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Interdisciplinary Home-bAsed Reablement Program (I-HARP)

Improving dementia outcomes through at-home care
I-HARP combines a range of proven health care strategies to help older people with dementia remain healthy and independent in their own homes.

I-HARP is a unique model of care, funded by the Australian government, that aims to help older people with dementia remain healthy and independent in their own homes.

The program combines a range of proven health care strategies into a comprehensive intervention delivered at home. I-HARP clinicians work closely with the person with dementia and their carer to provide client-directed and client-centred care and support. 

Pilot study outcomes

A pilot study was conducted between 2015 and 2016 with 18 people with dementia and their carers, that showed potential benefits in terms of individual goal attainment, mobility, independence, well-being and confidence. Participants commented that focusing on their abilities was reassuring and gave them a feeling of hope and independence. Reasons for success of the program were attributed to the one-on-one, hands-on approach; continuity and regularity of visits; and specialised yet easy-to-follow suggestions from each clinician. 

Within 12 months of taking part in the study participants had fewer falls, fewer hospital admissions and none had moved into residential aged care.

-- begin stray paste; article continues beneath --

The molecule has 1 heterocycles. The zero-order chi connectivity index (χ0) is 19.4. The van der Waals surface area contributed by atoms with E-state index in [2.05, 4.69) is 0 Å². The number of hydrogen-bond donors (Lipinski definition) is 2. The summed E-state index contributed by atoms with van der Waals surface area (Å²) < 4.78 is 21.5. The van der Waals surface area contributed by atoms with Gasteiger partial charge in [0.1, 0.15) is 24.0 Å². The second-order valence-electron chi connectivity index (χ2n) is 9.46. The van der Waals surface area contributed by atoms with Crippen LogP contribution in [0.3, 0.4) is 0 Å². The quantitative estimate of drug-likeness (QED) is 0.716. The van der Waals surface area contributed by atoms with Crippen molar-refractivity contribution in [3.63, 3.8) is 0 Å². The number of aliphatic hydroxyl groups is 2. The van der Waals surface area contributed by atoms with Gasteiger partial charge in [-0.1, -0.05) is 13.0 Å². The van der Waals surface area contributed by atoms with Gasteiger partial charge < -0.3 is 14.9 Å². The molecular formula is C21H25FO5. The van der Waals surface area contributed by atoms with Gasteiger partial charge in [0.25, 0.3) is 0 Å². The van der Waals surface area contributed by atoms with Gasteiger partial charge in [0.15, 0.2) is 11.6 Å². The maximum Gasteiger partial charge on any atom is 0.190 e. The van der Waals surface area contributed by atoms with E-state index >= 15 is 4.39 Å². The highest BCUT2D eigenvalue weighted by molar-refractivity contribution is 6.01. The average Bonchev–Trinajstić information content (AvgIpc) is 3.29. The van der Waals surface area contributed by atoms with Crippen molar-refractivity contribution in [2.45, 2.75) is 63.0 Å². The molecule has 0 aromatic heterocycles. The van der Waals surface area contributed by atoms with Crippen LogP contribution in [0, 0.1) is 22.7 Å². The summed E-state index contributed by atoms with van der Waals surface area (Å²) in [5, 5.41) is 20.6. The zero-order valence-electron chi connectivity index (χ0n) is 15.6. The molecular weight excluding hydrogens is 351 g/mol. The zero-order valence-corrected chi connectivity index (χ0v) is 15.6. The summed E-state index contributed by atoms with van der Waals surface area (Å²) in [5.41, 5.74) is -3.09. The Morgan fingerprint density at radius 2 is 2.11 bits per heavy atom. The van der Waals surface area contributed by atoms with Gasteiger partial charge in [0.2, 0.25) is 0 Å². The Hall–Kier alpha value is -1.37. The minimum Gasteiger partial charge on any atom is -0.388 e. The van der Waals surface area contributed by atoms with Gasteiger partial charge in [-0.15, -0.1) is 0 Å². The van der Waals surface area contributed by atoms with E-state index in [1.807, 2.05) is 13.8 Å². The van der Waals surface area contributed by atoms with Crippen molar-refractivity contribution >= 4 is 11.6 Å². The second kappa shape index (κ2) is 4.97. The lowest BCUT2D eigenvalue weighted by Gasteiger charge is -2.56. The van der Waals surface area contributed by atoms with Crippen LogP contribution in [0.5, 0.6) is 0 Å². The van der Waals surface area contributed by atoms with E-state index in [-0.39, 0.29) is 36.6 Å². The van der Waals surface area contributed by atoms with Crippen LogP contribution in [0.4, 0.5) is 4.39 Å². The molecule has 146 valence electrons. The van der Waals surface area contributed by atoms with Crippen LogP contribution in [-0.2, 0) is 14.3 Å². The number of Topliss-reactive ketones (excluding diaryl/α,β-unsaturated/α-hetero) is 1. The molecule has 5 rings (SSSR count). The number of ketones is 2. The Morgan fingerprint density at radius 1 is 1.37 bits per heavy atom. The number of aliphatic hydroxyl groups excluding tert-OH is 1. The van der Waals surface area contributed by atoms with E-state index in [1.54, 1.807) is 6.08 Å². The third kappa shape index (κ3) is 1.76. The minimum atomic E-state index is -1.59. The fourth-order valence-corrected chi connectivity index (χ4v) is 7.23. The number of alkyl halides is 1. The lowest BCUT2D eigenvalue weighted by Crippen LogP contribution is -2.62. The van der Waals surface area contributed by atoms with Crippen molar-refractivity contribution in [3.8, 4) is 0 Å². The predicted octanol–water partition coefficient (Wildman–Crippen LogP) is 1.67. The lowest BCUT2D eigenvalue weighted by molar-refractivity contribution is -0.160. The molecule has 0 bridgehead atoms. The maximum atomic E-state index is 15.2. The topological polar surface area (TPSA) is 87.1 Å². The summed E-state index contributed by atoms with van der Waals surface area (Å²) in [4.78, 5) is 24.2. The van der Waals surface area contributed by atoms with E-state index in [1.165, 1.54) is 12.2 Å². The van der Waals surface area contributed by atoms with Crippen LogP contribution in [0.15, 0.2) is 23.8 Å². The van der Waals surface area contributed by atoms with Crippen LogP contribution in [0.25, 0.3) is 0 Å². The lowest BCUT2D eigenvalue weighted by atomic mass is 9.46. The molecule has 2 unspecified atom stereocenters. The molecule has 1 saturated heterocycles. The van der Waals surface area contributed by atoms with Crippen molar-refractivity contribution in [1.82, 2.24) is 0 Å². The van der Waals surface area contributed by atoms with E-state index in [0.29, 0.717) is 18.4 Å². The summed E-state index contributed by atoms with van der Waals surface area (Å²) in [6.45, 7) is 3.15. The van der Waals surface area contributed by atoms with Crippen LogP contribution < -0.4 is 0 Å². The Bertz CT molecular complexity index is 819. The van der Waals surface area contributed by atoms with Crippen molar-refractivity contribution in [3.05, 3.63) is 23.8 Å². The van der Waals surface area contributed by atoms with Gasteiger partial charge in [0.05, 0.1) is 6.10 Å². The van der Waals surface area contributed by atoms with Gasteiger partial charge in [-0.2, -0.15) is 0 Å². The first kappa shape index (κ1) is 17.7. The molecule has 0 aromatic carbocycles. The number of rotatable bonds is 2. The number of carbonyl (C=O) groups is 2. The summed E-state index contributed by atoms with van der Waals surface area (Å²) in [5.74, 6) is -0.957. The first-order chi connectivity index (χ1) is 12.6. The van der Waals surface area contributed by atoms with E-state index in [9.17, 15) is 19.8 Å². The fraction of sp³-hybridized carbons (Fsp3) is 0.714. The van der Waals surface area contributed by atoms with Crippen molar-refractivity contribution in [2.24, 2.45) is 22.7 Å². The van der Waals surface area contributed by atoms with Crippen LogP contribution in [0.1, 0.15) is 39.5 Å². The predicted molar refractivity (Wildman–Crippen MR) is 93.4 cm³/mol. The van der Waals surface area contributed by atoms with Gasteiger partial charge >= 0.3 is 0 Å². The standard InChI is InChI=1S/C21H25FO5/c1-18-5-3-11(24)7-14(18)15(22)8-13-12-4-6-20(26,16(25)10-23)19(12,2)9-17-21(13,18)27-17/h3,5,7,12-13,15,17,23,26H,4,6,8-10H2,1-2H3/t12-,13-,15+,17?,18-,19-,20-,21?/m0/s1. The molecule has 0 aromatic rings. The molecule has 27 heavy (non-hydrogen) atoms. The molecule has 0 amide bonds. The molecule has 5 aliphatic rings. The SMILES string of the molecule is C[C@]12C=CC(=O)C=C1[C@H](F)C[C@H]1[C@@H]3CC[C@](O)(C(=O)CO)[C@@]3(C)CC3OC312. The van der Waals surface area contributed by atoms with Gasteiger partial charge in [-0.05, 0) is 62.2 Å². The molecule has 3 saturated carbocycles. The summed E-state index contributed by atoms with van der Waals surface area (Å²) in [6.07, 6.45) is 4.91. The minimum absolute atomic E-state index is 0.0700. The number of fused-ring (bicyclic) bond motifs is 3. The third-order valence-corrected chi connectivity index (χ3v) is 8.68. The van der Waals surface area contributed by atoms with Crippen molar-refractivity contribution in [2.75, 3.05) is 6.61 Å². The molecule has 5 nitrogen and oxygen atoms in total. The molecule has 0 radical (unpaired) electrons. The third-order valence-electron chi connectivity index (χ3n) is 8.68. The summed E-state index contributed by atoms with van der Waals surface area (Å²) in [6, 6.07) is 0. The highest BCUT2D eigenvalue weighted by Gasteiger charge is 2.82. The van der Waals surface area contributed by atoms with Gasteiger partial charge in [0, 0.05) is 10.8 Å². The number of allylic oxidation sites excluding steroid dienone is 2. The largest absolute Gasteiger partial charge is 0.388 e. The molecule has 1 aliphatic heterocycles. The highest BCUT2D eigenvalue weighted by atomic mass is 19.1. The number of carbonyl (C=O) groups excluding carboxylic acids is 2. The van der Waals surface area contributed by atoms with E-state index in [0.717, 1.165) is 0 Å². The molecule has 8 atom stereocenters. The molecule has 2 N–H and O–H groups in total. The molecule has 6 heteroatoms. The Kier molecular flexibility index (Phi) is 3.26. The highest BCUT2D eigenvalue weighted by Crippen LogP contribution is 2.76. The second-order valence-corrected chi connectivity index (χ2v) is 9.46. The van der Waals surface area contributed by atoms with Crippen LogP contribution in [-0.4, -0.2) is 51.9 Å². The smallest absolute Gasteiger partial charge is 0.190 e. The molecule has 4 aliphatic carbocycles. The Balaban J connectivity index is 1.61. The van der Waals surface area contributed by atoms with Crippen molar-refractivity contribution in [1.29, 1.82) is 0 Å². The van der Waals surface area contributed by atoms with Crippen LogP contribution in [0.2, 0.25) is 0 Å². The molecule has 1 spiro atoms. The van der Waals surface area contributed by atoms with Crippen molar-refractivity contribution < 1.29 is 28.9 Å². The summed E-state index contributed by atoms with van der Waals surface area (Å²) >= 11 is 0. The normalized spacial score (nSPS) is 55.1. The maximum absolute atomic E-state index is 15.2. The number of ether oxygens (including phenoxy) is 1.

FAQs for participants

The program is delivered over a four month period by an occupational therapist and registered nurse with the involvement of other allied health professionals as needed.

I-HARP includes a maximum of 12 home visits for the person with dementia, three information and support sessions for their carer, and provision of minor home modifications/assistive devices to improve home safety and reduce the risk of falls.

We are looking for volunteers to take part in the study who are:

  • aged 60 years or older
  • living at home
  • diagnosed with mild to moderate stage dementia or have symptoms of dementia
  • receiving some form of help from others (eg, family, friend or neighbour)
  • under the care of (or eligible to receive care from) one of our partner organisations (BaptistCare, Anglicare, Concord Hospital, Canterbury Hospital, Royal North Shore Hospital).

Taking part in the study involves a 12-month commitment from the person with dementia and their carer. Participants will take part in three assessments during their involvement in the study:

  1. An initial assessment to evaluate independent living skills, mobility, memory, mood, home safety and carer’s wellbeing.
  2. A follow-up assessment at four months to evaluate the effectiveness of I-HARP.
  3. Another follow-up assessment at 12 months to evaluate whether any improvements from I-HARP are maintained in the longer term.

In addition, a short monthly phone call with each carer will be made to monitor the use of aged care and/or health care services.

To compare the new program to existing programs, all participants will be randomly assigned to one of two groups. Half of the participants will take part in the four month I-HARP program, while the other half will continue to receive their standard health care.

Participants in the standard care group will receive two movie vouchers for themselves and their carer every three months, which is a small gesture of appreciation for their involvement. All participants will receive a summary of the research findings at the conclusion of the study.

Our people

  • Professor Yun-Hee Jeon, I-HARP Project Lead
  • Dr Josephine Agu, Research Officer and I-HARP coordinator
  • Dr Luisa Krein, Research Officer and I-HARP coordinator
  • Dr Mirim Shin, Research Officer
  • Mr Johannes Michaelian, Research Officer
  • Mr Jonathon Pye, I-HARP Clinical Assessor
  • Ms Kimberley Bassett, I-HARP Clinical Assessor
  • Ms Sonja O’Sullivan, I-HARP Screener